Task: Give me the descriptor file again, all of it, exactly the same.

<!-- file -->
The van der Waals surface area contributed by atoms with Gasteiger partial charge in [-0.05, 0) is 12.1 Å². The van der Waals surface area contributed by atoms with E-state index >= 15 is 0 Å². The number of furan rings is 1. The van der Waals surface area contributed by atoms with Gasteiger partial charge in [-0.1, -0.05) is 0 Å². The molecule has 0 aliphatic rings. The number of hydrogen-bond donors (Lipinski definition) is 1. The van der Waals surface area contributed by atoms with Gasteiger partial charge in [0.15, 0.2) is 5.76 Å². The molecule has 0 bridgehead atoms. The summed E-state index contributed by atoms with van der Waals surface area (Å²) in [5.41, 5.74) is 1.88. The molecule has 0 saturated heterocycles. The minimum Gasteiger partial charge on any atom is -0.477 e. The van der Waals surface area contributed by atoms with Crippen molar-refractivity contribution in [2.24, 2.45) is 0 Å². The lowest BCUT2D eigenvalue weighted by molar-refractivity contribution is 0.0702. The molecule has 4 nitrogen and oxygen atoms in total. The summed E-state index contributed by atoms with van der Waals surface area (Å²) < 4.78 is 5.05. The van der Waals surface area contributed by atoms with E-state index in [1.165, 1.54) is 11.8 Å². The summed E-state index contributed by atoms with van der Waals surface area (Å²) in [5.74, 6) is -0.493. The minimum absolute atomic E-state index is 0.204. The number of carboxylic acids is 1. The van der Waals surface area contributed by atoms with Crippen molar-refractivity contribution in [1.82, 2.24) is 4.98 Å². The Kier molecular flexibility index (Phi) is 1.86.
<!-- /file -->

The van der Waals surface area contributed by atoms with Gasteiger partial charge in [-0.05, 0) is 12.1 Å². The van der Waals surface area contributed by atoms with E-state index >= 15 is 0 Å². The number of furan rings is 1. The van der Waals surface area contributed by atoms with Gasteiger partial charge in [-0.1, -0.05) is 0 Å². The molecule has 0 aliphatic rings. The number of hydrogen-bond donors (Lipinski definition) is 1. The van der Waals surface area contributed by atoms with Gasteiger partial charge in [0.15, 0.2) is 5.76 Å². The molecule has 0 bridgehead atoms. The summed E-state index contributed by atoms with van der Waals surface area (Å²) in [5.41, 5.74) is 1.88. The molecule has 0 saturated heterocycles. The minimum Gasteiger partial charge on any atom is -0.477 e. The van der Waals surface area contributed by atoms with Crippen molar-refractivity contribution in [2.24, 2.45) is 0 Å². The lowest BCUT2D eigenvalue weighted by molar-refractivity contribution is 0.0702. The molecule has 4 nitrogen and oxygen atoms in total. The summed E-state index contributed by atoms with van der Waals surface area (Å²) < 4.78 is 5.05. The van der Waals surface area contributed by atoms with E-state index in [1.165, 1.54) is 11.8 Å². The summed E-state index contributed by atoms with van der Waals surface area (Å²) in [5.74, 6) is -0.493. The minimum absolute atomic E-state index is 0.204. The number of carboxylic acids is 1. The van der Waals surface area contributed by atoms with Crippen molar-refractivity contribution in [1.82, 2.24) is 4.98 Å². The Kier molecular flexibility index (Phi) is 1.86.